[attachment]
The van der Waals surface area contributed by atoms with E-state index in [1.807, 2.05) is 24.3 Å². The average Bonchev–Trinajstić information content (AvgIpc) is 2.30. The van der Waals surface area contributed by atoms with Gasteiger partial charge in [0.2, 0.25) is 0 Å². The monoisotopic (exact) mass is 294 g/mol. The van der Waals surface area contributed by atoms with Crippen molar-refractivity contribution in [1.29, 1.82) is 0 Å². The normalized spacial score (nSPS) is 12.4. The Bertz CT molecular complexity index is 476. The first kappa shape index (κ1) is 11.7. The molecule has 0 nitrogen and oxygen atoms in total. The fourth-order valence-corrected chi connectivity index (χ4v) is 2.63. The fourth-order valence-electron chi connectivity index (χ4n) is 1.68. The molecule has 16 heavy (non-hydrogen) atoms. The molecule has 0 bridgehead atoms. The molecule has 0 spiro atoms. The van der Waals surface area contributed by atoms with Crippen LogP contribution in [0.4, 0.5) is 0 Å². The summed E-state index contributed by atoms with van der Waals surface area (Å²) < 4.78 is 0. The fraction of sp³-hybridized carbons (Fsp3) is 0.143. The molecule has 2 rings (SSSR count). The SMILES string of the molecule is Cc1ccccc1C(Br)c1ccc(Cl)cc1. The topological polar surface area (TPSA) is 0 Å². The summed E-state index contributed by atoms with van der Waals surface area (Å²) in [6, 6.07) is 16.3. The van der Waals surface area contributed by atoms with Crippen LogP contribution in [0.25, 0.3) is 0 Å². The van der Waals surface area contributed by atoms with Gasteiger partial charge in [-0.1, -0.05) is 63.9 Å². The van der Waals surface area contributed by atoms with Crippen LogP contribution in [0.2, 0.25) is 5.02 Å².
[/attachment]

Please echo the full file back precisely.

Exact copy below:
The van der Waals surface area contributed by atoms with E-state index in [1.807, 2.05) is 24.3 Å². The average Bonchev–Trinajstić information content (AvgIpc) is 2.30. The van der Waals surface area contributed by atoms with Gasteiger partial charge in [0.2, 0.25) is 0 Å². The monoisotopic (exact) mass is 294 g/mol. The van der Waals surface area contributed by atoms with Crippen molar-refractivity contribution in [1.29, 1.82) is 0 Å². The normalized spacial score (nSPS) is 12.4. The Bertz CT molecular complexity index is 476. The first kappa shape index (κ1) is 11.7. The molecule has 0 nitrogen and oxygen atoms in total. The fourth-order valence-corrected chi connectivity index (χ4v) is 2.63. The fourth-order valence-electron chi connectivity index (χ4n) is 1.68. The molecule has 16 heavy (non-hydrogen) atoms. The molecule has 0 bridgehead atoms. The molecule has 0 spiro atoms. The van der Waals surface area contributed by atoms with Crippen LogP contribution in [0.4, 0.5) is 0 Å². The summed E-state index contributed by atoms with van der Waals surface area (Å²) < 4.78 is 0. The fraction of sp³-hybridized carbons (Fsp3) is 0.143. The molecule has 2 rings (SSSR count). The SMILES string of the molecule is Cc1ccccc1C(Br)c1ccc(Cl)cc1. The topological polar surface area (TPSA) is 0 Å². The summed E-state index contributed by atoms with van der Waals surface area (Å²) in [6, 6.07) is 16.3. The van der Waals surface area contributed by atoms with Crippen LogP contribution in [0.25, 0.3) is 0 Å². The van der Waals surface area contributed by atoms with Gasteiger partial charge in [-0.1, -0.05) is 63.9 Å². The van der Waals surface area contributed by atoms with Crippen LogP contribution in [0.2, 0.25) is 5.02 Å².